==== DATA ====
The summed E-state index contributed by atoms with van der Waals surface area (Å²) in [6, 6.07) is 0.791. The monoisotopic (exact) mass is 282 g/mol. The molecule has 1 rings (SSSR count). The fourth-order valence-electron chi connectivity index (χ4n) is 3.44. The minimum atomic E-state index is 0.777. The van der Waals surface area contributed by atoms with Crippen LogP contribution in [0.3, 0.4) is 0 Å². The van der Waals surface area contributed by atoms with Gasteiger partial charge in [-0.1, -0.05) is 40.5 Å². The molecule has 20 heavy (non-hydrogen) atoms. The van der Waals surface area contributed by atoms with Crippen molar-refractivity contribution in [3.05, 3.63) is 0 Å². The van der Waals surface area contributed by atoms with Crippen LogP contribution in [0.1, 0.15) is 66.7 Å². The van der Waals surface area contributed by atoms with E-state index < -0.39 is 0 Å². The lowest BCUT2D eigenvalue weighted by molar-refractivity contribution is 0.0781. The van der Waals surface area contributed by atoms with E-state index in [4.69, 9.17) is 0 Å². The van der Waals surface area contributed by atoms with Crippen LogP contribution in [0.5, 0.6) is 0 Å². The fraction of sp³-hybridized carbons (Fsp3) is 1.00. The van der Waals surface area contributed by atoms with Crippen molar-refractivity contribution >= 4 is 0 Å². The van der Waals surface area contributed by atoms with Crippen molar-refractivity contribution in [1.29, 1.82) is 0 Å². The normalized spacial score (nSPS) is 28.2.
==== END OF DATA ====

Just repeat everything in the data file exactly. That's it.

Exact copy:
The summed E-state index contributed by atoms with van der Waals surface area (Å²) in [6, 6.07) is 0.791. The monoisotopic (exact) mass is 282 g/mol. The molecule has 1 rings (SSSR count). The fourth-order valence-electron chi connectivity index (χ4n) is 3.44. The minimum atomic E-state index is 0.777. The van der Waals surface area contributed by atoms with Crippen LogP contribution in [0.3, 0.4) is 0 Å². The van der Waals surface area contributed by atoms with Gasteiger partial charge in [-0.1, -0.05) is 40.5 Å². The molecule has 20 heavy (non-hydrogen) atoms. The van der Waals surface area contributed by atoms with Crippen molar-refractivity contribution in [3.05, 3.63) is 0 Å². The van der Waals surface area contributed by atoms with Crippen LogP contribution in [0.1, 0.15) is 66.7 Å². The van der Waals surface area contributed by atoms with E-state index < -0.39 is 0 Å². The lowest BCUT2D eigenvalue weighted by molar-refractivity contribution is 0.0781. The van der Waals surface area contributed by atoms with E-state index in [4.69, 9.17) is 0 Å². The van der Waals surface area contributed by atoms with Crippen LogP contribution in [0.5, 0.6) is 0 Å². The fraction of sp³-hybridized carbons (Fsp3) is 1.00. The van der Waals surface area contributed by atoms with Crippen molar-refractivity contribution >= 4 is 0 Å². The van der Waals surface area contributed by atoms with Crippen molar-refractivity contribution in [1.29, 1.82) is 0 Å². The normalized spacial score (nSPS) is 28.2.